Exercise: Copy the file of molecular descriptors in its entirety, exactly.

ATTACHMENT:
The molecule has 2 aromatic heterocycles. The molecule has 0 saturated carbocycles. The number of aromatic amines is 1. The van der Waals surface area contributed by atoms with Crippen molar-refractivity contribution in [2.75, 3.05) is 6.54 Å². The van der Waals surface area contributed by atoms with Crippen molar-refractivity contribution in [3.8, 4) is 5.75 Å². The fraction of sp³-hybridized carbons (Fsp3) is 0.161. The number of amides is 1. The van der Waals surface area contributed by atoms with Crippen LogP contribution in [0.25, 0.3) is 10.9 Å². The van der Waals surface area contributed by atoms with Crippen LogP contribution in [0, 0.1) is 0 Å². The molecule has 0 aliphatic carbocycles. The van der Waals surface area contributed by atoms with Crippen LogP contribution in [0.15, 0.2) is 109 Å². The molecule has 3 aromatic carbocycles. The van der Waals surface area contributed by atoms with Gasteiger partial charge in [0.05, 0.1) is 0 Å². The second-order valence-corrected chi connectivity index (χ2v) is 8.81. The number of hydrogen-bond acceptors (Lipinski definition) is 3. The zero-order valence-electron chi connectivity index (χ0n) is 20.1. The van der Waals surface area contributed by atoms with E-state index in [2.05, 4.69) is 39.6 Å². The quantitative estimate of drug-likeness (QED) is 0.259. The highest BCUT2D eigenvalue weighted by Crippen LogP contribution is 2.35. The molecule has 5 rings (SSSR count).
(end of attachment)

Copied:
The molecule has 2 aromatic heterocycles. The molecule has 0 saturated carbocycles. The number of aromatic amines is 1. The van der Waals surface area contributed by atoms with Crippen molar-refractivity contribution in [2.75, 3.05) is 6.54 Å². The van der Waals surface area contributed by atoms with Crippen molar-refractivity contribution in [3.8, 4) is 5.75 Å². The fraction of sp³-hybridized carbons (Fsp3) is 0.161. The number of amides is 1. The van der Waals surface area contributed by atoms with Crippen LogP contribution in [0.25, 0.3) is 10.9 Å². The van der Waals surface area contributed by atoms with Crippen LogP contribution in [0, 0.1) is 0 Å². The molecule has 0 aliphatic carbocycles. The van der Waals surface area contributed by atoms with Crippen LogP contribution in [0.15, 0.2) is 109 Å². The molecule has 3 aromatic carbocycles. The van der Waals surface area contributed by atoms with Gasteiger partial charge in [0.05, 0.1) is 0 Å². The second-order valence-corrected chi connectivity index (χ2v) is 8.81. The number of hydrogen-bond acceptors (Lipinski definition) is 3. The zero-order valence-electron chi connectivity index (χ0n) is 20.1. The van der Waals surface area contributed by atoms with E-state index in [2.05, 4.69) is 39.6 Å². The quantitative estimate of drug-likeness (QED) is 0.259. The highest BCUT2D eigenvalue weighted by Crippen LogP contribution is 2.35. The molecule has 5 rings (SSSR count).